Double dilemma for Felix
In 2011, Allyson Felix earned respect for trying the 200m/400m double at the World Championships. She lost both events, but few athletes would even try such a double.
However, even with the slim American showing interest in the 400m again, don't expect a similar double at the 2015 World Championships. The schedule is just too tough.
In 2011, the heats, semis and final of the one-lap event were complete before the 200m began. There were two rest days before the 200m as well. In Beijing, the smog-stricken host city of next year's World Championships, the 200m and 400m will overlap.
On day six of the championships, Felix will have the 200m semis at 7:40 p.m. local time and the 400m final 70 minutes later at 8:50 p.m.
Two decades ago, Michael Johnson fought to get the events separated so he could try the 200m/400m double. He succeeded and did the double at the 1995 Worlds and the 1996 Olympics. Marie-Jose Perec, the French gazelle from Guadeloupe, mirrored Johnson's double triumph in 1996.
Felix will have no such comfort. As things stand, she will race on day three, four, five, twice in 70 minutes on day six and on day seven, if she does the double in Beijing. Barring an amendment to the schedule, such an endeavour isn't likely.
I'd be astonished but happy if she chose to run the 400m only. She ran a personal best of 49.59 seconds when she lost narrowly to Botswana's Amantle Montsho in 2011 and she has enormous potential in the event. Yet, that would mean leaving out the 200m, where she is Olympic Champion and three-time World Champion.
The results of the last two World 200m finals make that impossible to contemplate. In 2011, she lost to Veronica Campbell-Brown and last year, she succumbed to injury in a final won by Shelly-Ann Fraser-Pryce. So the 200m stays.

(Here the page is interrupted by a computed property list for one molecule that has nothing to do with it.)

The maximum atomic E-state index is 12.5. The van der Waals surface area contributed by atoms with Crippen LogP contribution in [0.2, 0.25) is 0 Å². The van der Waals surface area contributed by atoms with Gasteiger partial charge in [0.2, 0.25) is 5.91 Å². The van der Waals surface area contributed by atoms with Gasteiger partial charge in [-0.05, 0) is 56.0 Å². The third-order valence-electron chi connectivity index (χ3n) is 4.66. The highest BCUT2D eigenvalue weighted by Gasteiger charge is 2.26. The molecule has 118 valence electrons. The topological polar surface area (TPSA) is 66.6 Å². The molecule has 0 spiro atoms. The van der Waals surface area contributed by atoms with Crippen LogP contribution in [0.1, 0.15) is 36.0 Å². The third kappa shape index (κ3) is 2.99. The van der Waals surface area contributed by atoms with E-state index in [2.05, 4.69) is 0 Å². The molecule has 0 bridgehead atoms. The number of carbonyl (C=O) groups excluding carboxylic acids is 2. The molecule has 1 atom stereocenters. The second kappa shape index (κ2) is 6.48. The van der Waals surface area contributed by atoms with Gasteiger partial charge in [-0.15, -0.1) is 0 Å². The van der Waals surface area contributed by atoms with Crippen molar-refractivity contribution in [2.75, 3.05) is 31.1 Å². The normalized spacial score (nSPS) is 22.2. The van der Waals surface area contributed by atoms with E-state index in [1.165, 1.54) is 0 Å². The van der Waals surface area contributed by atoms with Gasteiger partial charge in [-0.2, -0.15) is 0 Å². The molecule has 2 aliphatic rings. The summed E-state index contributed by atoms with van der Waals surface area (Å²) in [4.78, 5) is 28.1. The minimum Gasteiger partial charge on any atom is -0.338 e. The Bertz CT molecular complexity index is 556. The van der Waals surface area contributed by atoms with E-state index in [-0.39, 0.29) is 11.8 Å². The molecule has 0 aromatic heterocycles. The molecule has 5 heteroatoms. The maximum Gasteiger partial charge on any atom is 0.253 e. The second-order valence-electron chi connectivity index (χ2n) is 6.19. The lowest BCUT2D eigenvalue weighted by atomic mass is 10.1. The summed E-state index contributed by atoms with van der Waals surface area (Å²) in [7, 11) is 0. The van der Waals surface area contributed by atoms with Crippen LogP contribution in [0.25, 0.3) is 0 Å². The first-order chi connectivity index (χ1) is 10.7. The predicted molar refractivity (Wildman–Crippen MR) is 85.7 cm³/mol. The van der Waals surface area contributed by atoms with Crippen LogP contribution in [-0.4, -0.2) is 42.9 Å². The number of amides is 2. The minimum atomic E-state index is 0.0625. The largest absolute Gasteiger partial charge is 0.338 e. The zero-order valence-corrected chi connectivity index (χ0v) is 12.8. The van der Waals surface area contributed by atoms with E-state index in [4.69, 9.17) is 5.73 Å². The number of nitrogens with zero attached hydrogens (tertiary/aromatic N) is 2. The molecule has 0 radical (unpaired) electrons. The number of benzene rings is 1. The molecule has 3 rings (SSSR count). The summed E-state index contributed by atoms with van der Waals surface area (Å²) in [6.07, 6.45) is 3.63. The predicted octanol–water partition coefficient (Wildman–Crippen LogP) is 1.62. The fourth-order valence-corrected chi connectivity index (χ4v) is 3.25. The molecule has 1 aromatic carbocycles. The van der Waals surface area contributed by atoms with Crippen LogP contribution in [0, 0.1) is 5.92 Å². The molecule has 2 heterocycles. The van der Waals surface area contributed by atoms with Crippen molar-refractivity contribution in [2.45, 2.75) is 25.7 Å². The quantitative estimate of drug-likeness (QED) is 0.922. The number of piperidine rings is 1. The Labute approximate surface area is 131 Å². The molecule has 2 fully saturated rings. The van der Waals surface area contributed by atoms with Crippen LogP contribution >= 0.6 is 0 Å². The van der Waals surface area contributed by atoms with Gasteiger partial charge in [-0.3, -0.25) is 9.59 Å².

If she really has a sense of adventure, she could run the 100m and the 200m. The schedule facilitates that double nicely. The 100m is on days two and three and the 200m starts on day five. She's no slouch in the 100m either as proved by her fifth-place finish in the London Olympics.
BETTER IF SHE RUNS 100M
From a Jamaican perspective, it's probably better if she runs the 100m. Fraser-Pryce, Veronica Campbell-Brown and an in-form Kerron Stewart would probably expect to beat her in the straight sprint. Our 400m forces won't be quite so confident. Except for the retired pair of Lorraine Fenton and Grace Jackson, the only Jamaican with faster 400-metre times than Felix is Shericka Williams. Shericka ran 49.51 and 49.32 seconds at the 2009 World Championships.
The smart money is on the American seeking to regain the title in the 200m. In the hope of more favourable scheduling at the 2016 Olympics, she can explore the 400m on the Diamond League circuit.
At 10.89 and 21.69, Felix is as fast in the sprints as the holder of the 400m world record, Marita Koch who sprinted to personal best times of 10.83 and 21.71 seconds. It's a long shot, but if she commits to the event, Felix might be the best challenger to Koch's almost eternal record of 47.60 seconds. Set in 1985, it's a target worth the chase.
Hubert Lawrence has scrutinised athletics since 1980.